Review: To prevent or to treat antibody-mediated rejection, we need immunotherapeutic strategies that target B cells and plasma cells while preserving the immunoregulatory aspects of B-cell function. Activated B cells secrete the cytokine BLyS (Baff) to enhance B cell activation and proliferation. Belimumab,an anti-BLyS antibody previously used in systemic lupus erythematosus,was studied in a double blind, randomised, placebo-controlled phase 2 trial. Belimumab was used in addition to standard of care immunosuppression in 25 adult kidney transplants. Safety was the co-primary endpoint. No excess infection, death, graft loss and acute rejection were observed. The other co-primary endpoint, a reduction of 59 cells per mcL from baseline to Week 24,was not met. Adjusted mean difference was only -34.4 in the mITT population, but - 61.6 in the per protocol population. Despite the modest number of patients included, some very interesting informations on secondary endpoints were observed in the Belimumab group:1) an increased IL10 secretion and a decreased IL6 secretion by ex vivo stimulated B cells, 2) a decrease in activated memory B cells and plasmablasts, 3) a reduced de novo IgG formation, 4) a significant reduction in anti-endothelial cell (anti-EDIL3) and anti-kidney (anti-GDNF) specific antibodies, and 5) interestingly, a reduced expression of cell cycle genes in CD4+ purified T cells. These results suggest the potential efficacy of Belimumab in transplantation, in particular in sensitized patients. Further studies are needed.
Methodological quality
Jadad score 5
Allocation concealment YES
Study Details
Aims: To determine the safety and activity of belimumab, in addition to standard-of-care immunosuppression among adult kidney transplant recipients.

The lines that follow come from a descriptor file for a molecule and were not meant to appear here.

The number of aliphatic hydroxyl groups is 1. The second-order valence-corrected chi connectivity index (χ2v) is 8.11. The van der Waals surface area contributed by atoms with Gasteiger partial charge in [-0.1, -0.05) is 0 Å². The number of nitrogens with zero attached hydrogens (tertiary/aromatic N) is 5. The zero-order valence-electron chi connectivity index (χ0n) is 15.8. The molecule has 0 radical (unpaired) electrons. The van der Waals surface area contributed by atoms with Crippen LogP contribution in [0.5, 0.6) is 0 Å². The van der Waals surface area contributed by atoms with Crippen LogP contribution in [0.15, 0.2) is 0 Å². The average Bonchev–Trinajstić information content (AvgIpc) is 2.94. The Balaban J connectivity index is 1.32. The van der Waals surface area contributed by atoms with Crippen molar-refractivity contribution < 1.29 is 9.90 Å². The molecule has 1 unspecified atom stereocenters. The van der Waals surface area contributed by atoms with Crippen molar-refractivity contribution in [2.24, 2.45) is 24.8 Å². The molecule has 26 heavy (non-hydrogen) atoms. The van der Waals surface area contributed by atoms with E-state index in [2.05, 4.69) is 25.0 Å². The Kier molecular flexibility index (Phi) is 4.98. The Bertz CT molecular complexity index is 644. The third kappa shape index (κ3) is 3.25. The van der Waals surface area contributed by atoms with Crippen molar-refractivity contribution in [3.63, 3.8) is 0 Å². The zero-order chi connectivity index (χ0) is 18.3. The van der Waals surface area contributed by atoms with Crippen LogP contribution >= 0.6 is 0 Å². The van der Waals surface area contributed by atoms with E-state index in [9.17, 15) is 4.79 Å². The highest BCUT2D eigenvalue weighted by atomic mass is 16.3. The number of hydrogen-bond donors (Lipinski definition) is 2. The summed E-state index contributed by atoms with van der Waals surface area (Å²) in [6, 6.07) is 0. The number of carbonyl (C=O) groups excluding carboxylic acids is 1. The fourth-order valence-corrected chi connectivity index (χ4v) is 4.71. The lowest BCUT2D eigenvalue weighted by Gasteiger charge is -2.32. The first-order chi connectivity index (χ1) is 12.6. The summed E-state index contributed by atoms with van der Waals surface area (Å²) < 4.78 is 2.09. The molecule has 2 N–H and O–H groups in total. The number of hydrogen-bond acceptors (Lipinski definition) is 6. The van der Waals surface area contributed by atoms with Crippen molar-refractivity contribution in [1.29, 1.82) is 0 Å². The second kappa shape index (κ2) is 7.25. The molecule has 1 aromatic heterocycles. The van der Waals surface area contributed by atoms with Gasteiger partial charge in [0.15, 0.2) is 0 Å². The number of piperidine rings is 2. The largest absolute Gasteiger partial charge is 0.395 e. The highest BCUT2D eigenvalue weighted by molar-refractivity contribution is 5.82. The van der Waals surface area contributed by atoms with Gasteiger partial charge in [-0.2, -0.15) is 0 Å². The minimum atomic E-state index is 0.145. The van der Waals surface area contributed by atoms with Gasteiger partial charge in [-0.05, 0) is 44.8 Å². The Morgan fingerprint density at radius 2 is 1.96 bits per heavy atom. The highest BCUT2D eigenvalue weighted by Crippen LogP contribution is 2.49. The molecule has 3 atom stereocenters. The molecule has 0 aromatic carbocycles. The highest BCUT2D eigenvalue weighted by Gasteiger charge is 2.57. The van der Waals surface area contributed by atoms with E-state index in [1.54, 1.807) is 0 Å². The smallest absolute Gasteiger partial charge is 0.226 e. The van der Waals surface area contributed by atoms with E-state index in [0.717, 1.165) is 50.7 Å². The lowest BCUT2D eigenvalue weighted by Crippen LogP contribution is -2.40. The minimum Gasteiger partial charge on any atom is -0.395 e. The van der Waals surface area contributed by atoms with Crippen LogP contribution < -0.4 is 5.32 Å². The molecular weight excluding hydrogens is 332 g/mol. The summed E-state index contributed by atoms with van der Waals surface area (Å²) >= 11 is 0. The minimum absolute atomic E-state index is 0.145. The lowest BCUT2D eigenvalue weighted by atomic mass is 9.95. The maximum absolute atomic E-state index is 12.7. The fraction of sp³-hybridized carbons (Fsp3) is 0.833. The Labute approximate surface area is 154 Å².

Interventions: Participants were randomised to receive either belimumab (10 mg/kg) or placebo (0·9% sodium chloride solution) in addition to standard-of-care immunosuppression (basiliximab, mycophenolate mofetil, tacrolimus, and prednisolone).
Participants: 28 patients aged 18–75 years with satisfactory liver function, scheduled to receive a kidney transplant.
Outcomes: Primary outcomes measured were changes in the concentration of naive B cells from baseline to week 24 & safety which included adverse events, incidence & severity of infections, vital signs and safety laboratory assessments. Secondary measured outcomes included non-parametric sensitivity analysis of the change in naive B-cell count, transitional B-cell, memory B-cell, activated memory B-cell, circulating plasmablast, activated & regulatory T-cell concentrations, serum creatinine concentrations, estimated glomerular filtration rate, HLA antibody levels, immunosuppressant use & acute rejection.
Follow Up: 6 months
Funding: Industry funding
Publication type: Randomized Controlled Trial, Randomised Controlled Trial
Trial registration: - NCT01536379
Organ: Kidney
Author email:
MeSH terms: Administration, Intravenous; Adult; Aged; Antibodies, Monoclonal, Humanized; Double-Blind Method; Female; Graft Survival; Humans; Immunoglobulin G; Immunosuppression Therapy; Immunosuppressive Agents; Kidney Transplantation; Male; Middle Aged; 0 (Antibodies, Monoclonal, Humanized); 0 (Immunoglobulin G); 0 (Immunosuppressive Agents); 73B0K5S26A (Belimumab)